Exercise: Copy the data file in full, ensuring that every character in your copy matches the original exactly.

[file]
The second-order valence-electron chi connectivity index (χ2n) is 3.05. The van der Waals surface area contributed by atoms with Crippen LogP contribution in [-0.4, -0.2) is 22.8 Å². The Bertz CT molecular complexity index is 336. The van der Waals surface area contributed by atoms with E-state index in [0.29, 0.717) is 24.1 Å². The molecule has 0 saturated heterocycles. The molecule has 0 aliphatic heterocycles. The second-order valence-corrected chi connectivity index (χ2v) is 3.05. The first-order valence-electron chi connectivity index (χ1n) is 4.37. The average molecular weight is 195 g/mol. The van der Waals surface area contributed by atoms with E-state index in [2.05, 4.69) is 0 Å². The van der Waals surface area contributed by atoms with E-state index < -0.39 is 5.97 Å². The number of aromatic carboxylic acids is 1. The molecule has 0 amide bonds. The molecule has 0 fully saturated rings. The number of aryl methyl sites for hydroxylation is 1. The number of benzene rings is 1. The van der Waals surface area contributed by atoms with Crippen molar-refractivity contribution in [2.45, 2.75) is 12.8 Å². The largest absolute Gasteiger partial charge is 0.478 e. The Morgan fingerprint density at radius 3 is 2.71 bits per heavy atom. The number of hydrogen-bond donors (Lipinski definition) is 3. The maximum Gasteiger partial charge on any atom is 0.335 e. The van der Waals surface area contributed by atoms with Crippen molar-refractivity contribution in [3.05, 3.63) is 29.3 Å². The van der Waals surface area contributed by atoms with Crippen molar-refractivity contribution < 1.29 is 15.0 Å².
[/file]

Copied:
The second-order valence-electron chi connectivity index (χ2n) is 3.05. The van der Waals surface area contributed by atoms with Crippen LogP contribution in [-0.4, -0.2) is 22.8 Å². The Bertz CT molecular complexity index is 336. The van der Waals surface area contributed by atoms with E-state index in [0.29, 0.717) is 24.1 Å². The molecule has 0 saturated heterocycles. The molecule has 0 aliphatic heterocycles. The second-order valence-corrected chi connectivity index (χ2v) is 3.05. The first-order valence-electron chi connectivity index (χ1n) is 4.37. The average molecular weight is 195 g/mol. The van der Waals surface area contributed by atoms with E-state index in [2.05, 4.69) is 0 Å². The van der Waals surface area contributed by atoms with E-state index < -0.39 is 5.97 Å². The number of aromatic carboxylic acids is 1. The molecule has 0 amide bonds. The molecule has 0 fully saturated rings. The number of aryl methyl sites for hydroxylation is 1. The number of benzene rings is 1. The van der Waals surface area contributed by atoms with Crippen molar-refractivity contribution in [2.45, 2.75) is 12.8 Å². The largest absolute Gasteiger partial charge is 0.478 e. The Morgan fingerprint density at radius 3 is 2.71 bits per heavy atom. The number of hydrogen-bond donors (Lipinski definition) is 3. The maximum Gasteiger partial charge on any atom is 0.335 e. The van der Waals surface area contributed by atoms with Crippen molar-refractivity contribution in [3.05, 3.63) is 29.3 Å². The van der Waals surface area contributed by atoms with Crippen molar-refractivity contribution < 1.29 is 15.0 Å².